If, in his role as PEN Kenya’s secretary, Mr. Mochama travels to Kenya’s schools, who are we sending to those schools? If, in his role as a Morland Writing Scholar, Mr. Mochama represents African writing, who are we saying represents African writing? If, in his role as a columnist for the Standard Group, Mr. Mochama publishes articles, who are we saying writes us and circulates among us?

Quite simply, if Mr. Mochama is the mirror we look into to see our faces, what faces are we seeing? And are those the faces we want to see?

I have used a collective we to emphasize the role of community accountability. As “advanced and theorized by Incite! Women of Color Against Violence,”

Community accountability is a community-based strategy, rather than a police/prison-based strategy, to address violence within our communities. Community accountability is a process which a community – a group of friends, a family, a church, a workplace, an apartment complex, a neighborhood, etc – work together to do the following things :

Create and affirm VALUES AND PRACTICES that resist abuse and oppression and encourage safety, support, and accountability

Provide SAFETY AND SUPPORT to community members who are violently targeted that RESPECTS THEIR SELF-DETERMINATION

Develop sustainable strategies to ADDRESS COMMUNITY MEMBERS’ ABUSIVE BEHAVIOR, creating a process for them to account for their actions and transform their behavior.

Commit to ongoing development of all members of the community, and the community itself, to TRANSFORM THE POLITICAL CONDITIONS that reinforce oppression and violence.

Community Accountability refuses to privatize relations of damage—a privatization that happens when damage is framed as a relationship between assaulter, assault victim, and police-state mechanisms. Community Accountability acknowledges that damage is never private, that it is embedded within historical, cultural, and ideological frameworks. And it seeks to unmake those frameworks that make damage not only ordinary, but also inevitable.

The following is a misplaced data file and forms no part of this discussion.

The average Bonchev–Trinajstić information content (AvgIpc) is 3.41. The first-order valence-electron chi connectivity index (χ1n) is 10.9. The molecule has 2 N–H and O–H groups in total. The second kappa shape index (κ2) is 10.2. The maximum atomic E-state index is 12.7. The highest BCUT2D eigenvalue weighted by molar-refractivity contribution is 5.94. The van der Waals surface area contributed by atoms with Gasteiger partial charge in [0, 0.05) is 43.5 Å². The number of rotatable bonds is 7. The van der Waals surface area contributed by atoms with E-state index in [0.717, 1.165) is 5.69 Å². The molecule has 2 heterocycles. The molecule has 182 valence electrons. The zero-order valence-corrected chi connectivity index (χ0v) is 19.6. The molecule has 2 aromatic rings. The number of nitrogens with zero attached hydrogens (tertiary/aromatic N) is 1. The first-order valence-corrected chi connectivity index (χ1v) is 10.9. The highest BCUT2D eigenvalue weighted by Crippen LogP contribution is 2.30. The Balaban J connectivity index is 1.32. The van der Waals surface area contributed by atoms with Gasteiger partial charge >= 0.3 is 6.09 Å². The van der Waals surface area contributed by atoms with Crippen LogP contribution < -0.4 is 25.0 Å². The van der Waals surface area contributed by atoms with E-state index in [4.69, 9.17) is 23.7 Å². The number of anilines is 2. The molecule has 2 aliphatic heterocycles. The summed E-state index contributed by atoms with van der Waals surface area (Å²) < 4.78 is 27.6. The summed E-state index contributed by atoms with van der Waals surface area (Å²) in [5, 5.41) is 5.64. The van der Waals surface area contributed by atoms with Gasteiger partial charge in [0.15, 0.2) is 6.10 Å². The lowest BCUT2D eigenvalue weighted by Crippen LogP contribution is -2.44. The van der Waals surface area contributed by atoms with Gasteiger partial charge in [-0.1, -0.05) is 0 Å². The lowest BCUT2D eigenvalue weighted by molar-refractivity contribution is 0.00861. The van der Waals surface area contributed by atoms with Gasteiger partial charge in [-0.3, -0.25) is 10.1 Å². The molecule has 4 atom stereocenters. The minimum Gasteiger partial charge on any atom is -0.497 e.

And, so, this is a call: if you are reading this, will you help unmake the frameworks that make sexual assault not only ordinary, but also inevitable in Kenya and elsewhere?

two places

Kangemi and Westgate are roughly equidistant from my house, though Kangemi is a shade closer.

A few weeks ago, as the school term was starting, the Nairobi government arrived in Kangemi at 3 a.m., destroyed the local market, and, in the process, a bulldozer crushed a man to death. I do not know this man’s name. This man’s death was not pronounced a national or even local tragedy.

Around midday last Saturday, a number of people took Westgate Mall hostage. They shot many people, released some, and held the Mall hostage for 4 days, as Kenya’s elite forces, aided by other countries, attempted to regain control of the Mall and, by implication, the country. Thus far, approximately 90 million shillings has been raised to support recovery efforts.
Following the Kangemi demolitions, many Kangemi residents protested the government’s actions. They blocked roads, set tires on fire, raged and mourned. They mourned that their lives were so disposable; they raged that their livelihoods had no value. With very few exceptions, Kenya remained silent. These were not lives worth valuing. A death in Kangemi is not worth mourning.

Reports indicate that president Uhuru Kenyatta was personally affected by Westgate—a nephew and his fiancée were killed. Photographs from Westgate have traveled across the world. We know names and faces and occupations and relationships.
Who will grieve with the mourners?